The decks on either end were chiseled in like they were in the original design.  This part of the boat was on the ground the everything was rotten which made it hard to figure.  The cross piece actually had termites in it.  This one is made with a piece of decking scrap left over from a wheelchair ramp.  The boat is not symetrical and cutting the decks was a bear.  I got them close and then trimmed them until they looked ok.  I am still not happy with them but could not find anything 4mm that was water proof.

Check out the little brass plaque on the cross piece.  This is original and reads: "Perma Craft, Pleasantville New Jersey, official Boy Scout, Girl Scout, & YMCA Canoe".

Yours truly driving the last screw 
 The Final Analysis:    All that is left is to paint the hull and put two coats of spar varnish on the wood.  I still don't like the decks.  I want to re-do them in some hardwood marine plywood or something that matches the mahogony.  I am going to leave  the wood bright-no stain or paint.

I did some things right.  drawing a details pictures of where the wood pieces fit together, screw placement and other details.  Without this crude drawing I would have been lost after removing the rot.

The End Result-Ready for a shake-down trip
Everything has three generous coats of deck sealer-before installation and another coat afterword.  I used Gorilla wood glue on one of my "oops" and was very pleased with its strength.  The store was out of Titebond II or I wouldn't have bought it! This is the wood glue and not the foamy stuff.  It set quickly and took a bend in an awkward spot.  I used Zinser brand oil based white primer for the inside with good results.  I will probably paint over it but the stuff is tough and covered a  weird surface well.  The deck sealer needs to dry for a week before I varnish.

There are lots of little mistakes, usually because of impatience.  I work at odd hours and usually until I am interrupted. This is not the kind of project to rush.  Nothing is measured, it is fitted in place.  I am blessed to have a Buddy King's boat builder's strong-back with a center string.  This helped but it is not perfectly centered.  I did not leave much undone BUT, I did not pull off the keel.  It is pandora's box and might have created more of a problem and solution.  I sealed the edges with Dap and saturated it with deck sealer.  Time will tell whether that was the right decision.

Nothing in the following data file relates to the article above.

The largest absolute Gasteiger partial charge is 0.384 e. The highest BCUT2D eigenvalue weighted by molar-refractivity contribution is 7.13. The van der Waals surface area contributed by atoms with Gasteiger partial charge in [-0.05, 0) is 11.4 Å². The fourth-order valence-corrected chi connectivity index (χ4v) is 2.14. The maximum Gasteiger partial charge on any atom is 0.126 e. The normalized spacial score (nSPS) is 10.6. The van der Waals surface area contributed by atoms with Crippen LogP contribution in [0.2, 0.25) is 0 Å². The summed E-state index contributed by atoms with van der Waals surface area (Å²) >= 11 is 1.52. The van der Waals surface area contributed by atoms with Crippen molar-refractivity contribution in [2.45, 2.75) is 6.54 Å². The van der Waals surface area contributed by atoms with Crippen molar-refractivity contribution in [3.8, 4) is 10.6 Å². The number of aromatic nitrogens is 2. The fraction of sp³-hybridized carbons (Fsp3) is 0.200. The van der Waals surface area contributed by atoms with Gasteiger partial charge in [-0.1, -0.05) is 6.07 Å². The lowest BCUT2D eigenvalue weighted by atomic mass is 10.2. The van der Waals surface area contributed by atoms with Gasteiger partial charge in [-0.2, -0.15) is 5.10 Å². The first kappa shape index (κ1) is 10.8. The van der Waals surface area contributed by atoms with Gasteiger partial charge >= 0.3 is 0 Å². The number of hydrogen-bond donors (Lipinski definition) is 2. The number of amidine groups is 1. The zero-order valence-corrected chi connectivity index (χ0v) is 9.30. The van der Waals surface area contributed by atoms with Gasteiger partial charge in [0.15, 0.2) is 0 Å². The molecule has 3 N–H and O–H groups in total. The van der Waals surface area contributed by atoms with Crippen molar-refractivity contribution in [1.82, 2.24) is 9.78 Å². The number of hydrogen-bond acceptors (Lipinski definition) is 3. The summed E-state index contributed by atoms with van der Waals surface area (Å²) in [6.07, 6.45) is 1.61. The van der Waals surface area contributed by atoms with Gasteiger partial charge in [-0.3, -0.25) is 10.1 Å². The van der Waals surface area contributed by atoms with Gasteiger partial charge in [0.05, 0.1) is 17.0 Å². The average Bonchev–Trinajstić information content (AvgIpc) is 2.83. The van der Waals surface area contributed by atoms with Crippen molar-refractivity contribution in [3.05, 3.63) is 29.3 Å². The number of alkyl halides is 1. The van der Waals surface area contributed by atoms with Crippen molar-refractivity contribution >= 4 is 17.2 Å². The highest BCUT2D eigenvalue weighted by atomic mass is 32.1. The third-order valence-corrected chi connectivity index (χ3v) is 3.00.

I have two 2x8' portable benches that create work spaces
I spent about $75 total and probably 40-45 hours over 6 week's time and feel that this will be a first class paddle. I used my son-in-law's table saw and a box full of normal hand tools. My Stanley "Sure Form" shaper and 1/4 sheet sander got quite a work out too.  Having two drills saved many hours.  Last year I build two benches that match the saw which allow me to rip long pieces of lumber-they were a God-send. They are a part of my boat building in the future too.  My plan is to use Krylon for plastic for the outside but I haven't decided yet.  It needs a name too.

I finally got it into the water on a cool Friday in November 2012.  Lots of creaking until the pieces all settled in, one loose bolt-it needs a larger washer- but it paddled beautifully.  Paddling single,  it was much better sitting on the floor instead of the seats.  It wasn't as stiff as my old ABS plastic one but half the weight and elegent in its way.  Even in the wind it was quick and tracked perfectly straight.

 I am glad to have refitted this old soldier rather than buy a new one.  It was an excellent design to start with and It is mine-heart and soul. I turned every screw by hand and learned a lot for my next boat.  I did not make this a better boat but the boat made me a better person.  That is redemption after all, isn't it.